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This is specifically about answering your own question. This perfectly legitimate and valuable question was asked on Apr 10 '10 at 3:16 and was answered soon after (at Apr 10 '10 at 7:59).

Then on Apr 13 '10 at 5:24 the OP answers their own question with code clearly copied straight from the genuine answer. The OP's answer has added or contributed nothing of value. No edits were made to any question or answer so timings are clear, and the OP plagiarized.

In this instance, the community has noticed and down-voted (at expense to the down-voters). I want to know if this an appropriate instance for a flag and removal of the answer? The only rep-farming guidance I can find on meta is about asking inappropriate questions.

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Well, the answer currently sits at -6 votes. If he's trying to rep farm, he's clearly failed. I wouldn't waste the mods' time with this. –  Adam Rackis Jan 18 '12 at 18:27
    
I've always favored deleting answers that are exact duplicates (unless they were obviously posted without seeing each other, i.e., within a couple minutes), but I've been regularly overruled by other mods. I'm not clear on the rationale for it, but it seems to be policy :/ –  Matthew Read Jan 18 '12 at 18:33
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@AdamRackis +1 for "If he's trying to rep farm, he's clearly failed", it made me smile. :) –  Alenanno Jan 18 '12 at 18:41
    
-10 now. The meta is clearly angry –  Adam Rackis Jan 18 '12 at 18:46

3 Answers 3

up vote 7 down vote accepted

So long as the question and answer are valid and the question is not an obvious duplicate, asking a question and answering it is a valid thing to do.

The issue here is about how much value do the question and answer add to StackOverflow (or any StackExchange site, for that matter), not who asked and answered them.

See Can I answer my own questions, even those where I knew the answer before asking?.

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As Adam Rackis pointed out in his comment, the OP's answer has been downvoted into oblivion. Going further, it is not sorted to the top. Self-answers are subject to vote sorting rules and do not get the normal special treatment that other accepted answers get. The OP got no reputation points for accepting his own answer, he cannot give himself +15.

While it is certainly not a desirable thing for users to steal other people's answers and not give proper credit, this behavior does not appear to be rewarded in this case. Other cases may differ. But as Oded also accurately points out, self-answers are explicitly allowed, and there is no reason to disallow them, as they are useful if the content of both the question and answer is good.

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Are you sure "self-answers are subject to vote sorting rules"? In my browser the OP's answer appears above the legitimate one, even with a negative score 20 below the best answer. –  Styne666 Jan 18 '12 at 18:49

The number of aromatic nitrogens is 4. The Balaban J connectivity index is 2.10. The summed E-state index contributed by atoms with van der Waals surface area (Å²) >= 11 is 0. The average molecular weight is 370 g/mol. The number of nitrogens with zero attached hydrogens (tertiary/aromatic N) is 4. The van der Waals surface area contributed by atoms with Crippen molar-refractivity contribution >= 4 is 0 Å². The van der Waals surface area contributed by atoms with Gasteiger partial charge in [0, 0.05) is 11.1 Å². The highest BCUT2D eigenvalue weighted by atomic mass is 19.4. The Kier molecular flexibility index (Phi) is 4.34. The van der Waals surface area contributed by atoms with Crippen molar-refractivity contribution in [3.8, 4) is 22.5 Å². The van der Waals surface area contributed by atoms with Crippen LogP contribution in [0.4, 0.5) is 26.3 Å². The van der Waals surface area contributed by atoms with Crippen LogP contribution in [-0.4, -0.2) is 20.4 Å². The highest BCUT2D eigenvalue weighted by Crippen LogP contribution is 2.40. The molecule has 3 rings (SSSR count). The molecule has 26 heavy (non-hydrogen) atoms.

@Styne666, default sorting is on votes, you appear to have yours set to another sort option, such as "active." However, in vote-based sorting, the accepted answer would normally bubble to the top even if another answer has a higher score. With self-accepts, the OP's answer is not listed above other answers with higher scores. –  Anthony Pegram Jan 18 '12 at 18:53
    
So it would seem! Thank you. –  Styne666 Jan 18 '12 at 19:01

Then on Apr 13 '10 at 5:24 the OP answers their own question with code clearly copied straight from the genuine answer. The OP's answer has added or contributed nothing of value. No edits were made to any question or answer so timings are clear, and the OP plagiarized.

That's not a duplicate answer, so I think the accusation of plagiarism is a little too strong. Yes, the OP's answer is based on mosg's original answer, but it's not an exact duplicate. Read the comments on mosg's answer. People shouldn't be discouraged from posting the code that they finally got to work, they should be encouraged to do that.

Whether the OP should have accepted his own answer or not is debatable. Sure, it would have been nice of him to accept mosg's answer as a way of saying thanks, but I don't see anything wrong with accepting your own answer it it contains the version of the code that finally worked as you wanted. This is not rep farming. The OP doesn't gain anything from accepting his own answer. Instead he passed up 2 free reputation points that he could have gotten for accepting someone else's answer. Instead he thought it would be better to accept the answer that he finally got to work. I don't think we should be punishing people for that.

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Well spotted Bill. Although on closer inspection it seems the OP's self-answer doesn't actually answer the OP's question. Still suggests to me some un-SO-like behaviour. –  Styne666 Jan 18 '12 at 19:07

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